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Sanders wins Indiana, but Clinton looks to November

CHARLESTON, W.Va. — Bernie Sanders was declared the winner of the Indiana primary Tuesday, but Hillary Clinton was already looking ahead to the general election, and Sanders' victory was not enough to change her trajectory toward the Democratic nomination.

Sanders, a Vermont senator, insists his goal remains to win the party's presidential nomination, even if it appears to be mathematically out of reach. Democrats distribute delegates proportionately in all states, so the only way for Sanders to close Clinton's delegate lead is to win all future contests by huge margins and convince many superdelegates — party leaders and elected officials free to support either candidate — to switch their votes to him, even in states Clinton won.

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Speaking in Louisville on Tuesday night, Sanders said, "in primary after primary, caucus after caucus, we end up winning the vote of people 45 years of age and younger," proving that "the ideas that we are fighting for are the ideas of the future of America and the future of the Democratic party." His campaign, he said "is a political revolution."

But Clinton was looking past him.

"I'm really focused on moving into the general election ... We're going to have a tough campaign," Clinton said during an interview with MSNBC Tuesday. After Sen. Ted Cruz dropped out of the GOP race Tuesday night, Clinton's campaign released a statement from chairman John Podesta focused only on Donald Trump, now the presumptive Republican nominee. "Throughout this campaign, Donald Trump has demonstrated that he's too divisive and lacks the temperament to lead our nation and the free world," he wrote. "While Donald Trump seeks to bully and divide Americans, Hillary Clinton will unite us to create an economy that works for everyone."

Democratic presidential candidate U.S. Sen. Bernie Sanders
Scott Eisen | Getty Images
Democratic presidential candidate U.S. Sen. Bernie Sanders

In a swing through West Virginia and eastern Ohio Tuesday, Clinton campaigned as the presumptive nominee. During a stop at a diner in Athens, Ohio, with Sen. Sherrod Brown, she said the Indiana race had been "a great campaign, and we'll see how it goes."

Clinton's aim in the two-day Appalachian trip is to begin outreach to underserved communities that may be ground zero for Donald Trump's attempts to build a bigger Republican coalition.

However, she is facing questions about a remark she made during a March town hall on CNN when she said she would "put a lot of coal miners and coal companies out of business."

She was asked during the MSNBC interview about an encounter she'd had the day before with Bo Copley, a former coal employee who lost his job, who pressed her on the coal comment and the impact the coal industry had on his family.

She said she was "honored" that he'd been "so open and honest, emotionally" in explaining his experience in the coal business.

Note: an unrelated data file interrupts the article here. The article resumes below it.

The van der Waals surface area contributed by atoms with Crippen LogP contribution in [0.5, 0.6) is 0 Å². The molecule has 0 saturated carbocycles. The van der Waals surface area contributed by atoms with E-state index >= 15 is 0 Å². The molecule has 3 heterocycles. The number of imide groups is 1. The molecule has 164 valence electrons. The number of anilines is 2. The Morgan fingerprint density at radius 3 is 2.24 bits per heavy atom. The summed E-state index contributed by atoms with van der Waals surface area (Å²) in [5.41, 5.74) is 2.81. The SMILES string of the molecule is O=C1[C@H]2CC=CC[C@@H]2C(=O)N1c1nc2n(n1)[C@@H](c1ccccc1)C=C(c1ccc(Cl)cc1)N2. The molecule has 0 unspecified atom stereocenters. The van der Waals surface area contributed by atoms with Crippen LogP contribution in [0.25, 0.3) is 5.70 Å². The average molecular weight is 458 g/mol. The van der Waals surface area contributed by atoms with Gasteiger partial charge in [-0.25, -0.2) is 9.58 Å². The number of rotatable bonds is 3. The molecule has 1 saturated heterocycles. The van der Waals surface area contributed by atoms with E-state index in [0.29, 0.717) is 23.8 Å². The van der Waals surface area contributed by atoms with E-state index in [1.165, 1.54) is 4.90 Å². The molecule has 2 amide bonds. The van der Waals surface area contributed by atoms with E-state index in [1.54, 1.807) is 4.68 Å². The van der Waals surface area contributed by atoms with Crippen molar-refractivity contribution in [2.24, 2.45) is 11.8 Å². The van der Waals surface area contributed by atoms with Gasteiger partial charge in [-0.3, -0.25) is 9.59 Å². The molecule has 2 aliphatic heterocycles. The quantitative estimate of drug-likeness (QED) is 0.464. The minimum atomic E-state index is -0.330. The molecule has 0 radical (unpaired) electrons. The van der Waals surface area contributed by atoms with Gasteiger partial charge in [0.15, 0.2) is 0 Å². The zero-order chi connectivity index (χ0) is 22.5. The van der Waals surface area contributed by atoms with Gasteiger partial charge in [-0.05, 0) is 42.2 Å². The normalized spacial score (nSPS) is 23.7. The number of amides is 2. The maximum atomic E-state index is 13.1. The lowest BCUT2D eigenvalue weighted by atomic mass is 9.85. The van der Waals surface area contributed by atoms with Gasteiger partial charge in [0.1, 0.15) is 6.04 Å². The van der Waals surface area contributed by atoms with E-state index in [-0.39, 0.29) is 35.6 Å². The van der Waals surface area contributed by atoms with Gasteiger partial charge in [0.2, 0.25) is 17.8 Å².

"I think we've got to move both toward a clean energy future. ... But we also have to remember who turned on the lights and powered the factories and provided the energy we needed to build our country," she added.

West Virginia is a solid Republican state, and is trending more so in recent cycles.

"She knows the politics of West Virginia," said Sen. Joe Manchin, D-W.Va., who joined her at a substance abuse forum. "But it didn't stop her from caring" and traveling to the state, he said.

Sanders, meanwhile, held events in Kentucky on Tuesday, which holds its Democratic primary on May 17, and scheduled events Wednesday in West Virginia, which votes May 10.

Another reason it makes sense for Sanders to continue his uphill battle is that every delegate he acquires strengthens his hand at the Democratic convention in July in Philadelphia.

His priorities are becoming increasingly clear: an emphasis on changing the campaign finance system and the role of superdelegates in the Democratic nominating system. Sanders has already declared victory for pushing Clinton to the left on trade and other issues.

Party leaders serving as superdelegates have traditionally cast their votes for the candidate with the most pledged delegates who is leading in the popular vote, helping to put them over the top.

But Sanders is insisting, including in a Sunday news conference, that superdelegates representing states he won should back him instead of Clinton, with the aim of forcing a contested convention. He's also sought to appeal to them by citing national polls showing he beats Republican Trump by a wider margin than Clinton does.

"The evidence is extremely clear that I would be the stronger candidate to defeat Donald Trump," Sanders said on Sunday.

The Vermont senator is hunkering down for a fight all the way to the convention, even as his campaign's fundraising juggernaut is showing signs of slowing. Sanders reported $25.8 million in contributions from April, about $20 million less than the $46 million he posted in March.

Clinton had a lead of more than 300 pledged delegates entering Tuesday's contest, and the two candidates will basically split Indiana's 83 Democratic delegates. She also has the support of an estimated 520 superdelegates, according to the Associated Press, including many who committed before their states cast votes. Sanders has only won the backing of 39 superdelegates.

Contributing: Paul Singer